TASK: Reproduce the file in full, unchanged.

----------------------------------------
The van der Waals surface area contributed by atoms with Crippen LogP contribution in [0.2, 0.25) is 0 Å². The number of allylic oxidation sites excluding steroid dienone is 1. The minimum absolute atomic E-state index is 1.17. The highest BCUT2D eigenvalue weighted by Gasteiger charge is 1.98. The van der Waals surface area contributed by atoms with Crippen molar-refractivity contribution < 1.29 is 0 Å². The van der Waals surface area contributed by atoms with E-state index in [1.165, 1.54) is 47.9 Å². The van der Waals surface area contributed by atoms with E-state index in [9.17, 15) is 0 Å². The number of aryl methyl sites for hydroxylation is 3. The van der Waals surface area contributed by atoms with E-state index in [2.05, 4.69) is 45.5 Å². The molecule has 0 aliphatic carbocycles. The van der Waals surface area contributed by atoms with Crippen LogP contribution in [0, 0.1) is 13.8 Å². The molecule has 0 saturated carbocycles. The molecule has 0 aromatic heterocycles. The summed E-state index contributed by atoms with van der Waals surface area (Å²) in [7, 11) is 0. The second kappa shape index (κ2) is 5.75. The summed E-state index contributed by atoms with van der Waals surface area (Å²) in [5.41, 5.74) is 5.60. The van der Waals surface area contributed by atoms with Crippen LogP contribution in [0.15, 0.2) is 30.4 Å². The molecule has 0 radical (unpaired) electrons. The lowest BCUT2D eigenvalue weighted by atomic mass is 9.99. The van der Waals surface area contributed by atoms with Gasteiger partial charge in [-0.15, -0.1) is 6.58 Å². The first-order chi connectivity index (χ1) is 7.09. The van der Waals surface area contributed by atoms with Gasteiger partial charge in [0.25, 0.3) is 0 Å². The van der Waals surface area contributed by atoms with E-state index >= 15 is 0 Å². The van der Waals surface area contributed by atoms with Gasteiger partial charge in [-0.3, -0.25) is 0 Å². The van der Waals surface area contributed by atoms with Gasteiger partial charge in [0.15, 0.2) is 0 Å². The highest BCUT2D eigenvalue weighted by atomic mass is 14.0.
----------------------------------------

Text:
The van der Waals surface area contributed by atoms with Crippen LogP contribution in [0.2, 0.25) is 0 Å². The number of allylic oxidation sites excluding steroid dienone is 1. The minimum absolute atomic E-state index is 1.17. The highest BCUT2D eigenvalue weighted by Gasteiger charge is 1.98. The van der Waals surface area contributed by atoms with Crippen molar-refractivity contribution < 1.29 is 0 Å². The van der Waals surface area contributed by atoms with E-state index in [1.165, 1.54) is 47.9 Å². The van der Waals surface area contributed by atoms with E-state index in [9.17, 15) is 0 Å². The number of aryl methyl sites for hydroxylation is 3. The van der Waals surface area contributed by atoms with E-state index in [2.05, 4.69) is 45.5 Å². The molecule has 0 aliphatic carbocycles. The van der Waals surface area contributed by atoms with Crippen LogP contribution in [0, 0.1) is 13.8 Å². The molecule has 0 saturated carbocycles. The molecule has 0 aromatic heterocycles. The summed E-state index contributed by atoms with van der Waals surface area (Å²) in [7, 11) is 0. The second kappa shape index (κ2) is 5.75. The summed E-state index contributed by atoms with van der Waals surface area (Å²) in [5.41, 5.74) is 5.60. The van der Waals surface area contributed by atoms with Crippen LogP contribution in [0.15, 0.2) is 30.4 Å². The molecule has 0 radical (unpaired) electrons. The lowest BCUT2D eigenvalue weighted by atomic mass is 9.99. The van der Waals surface area contributed by atoms with Gasteiger partial charge in [-0.15, -0.1) is 6.58 Å². The first-order chi connectivity index (χ1) is 7.09. The van der Waals surface area contributed by atoms with Gasteiger partial charge in [0.25, 0.3) is 0 Å². The van der Waals surface area contributed by atoms with E-state index >= 15 is 0 Å². The van der Waals surface area contributed by atoms with Gasteiger partial charge in [-0.3, -0.25) is 0 Å². The van der Waals surface area contributed by atoms with Gasteiger partial charge in [0.15, 0.2) is 0 Å². The highest BCUT2D eigenvalue weighted by atomic mass is 14.0.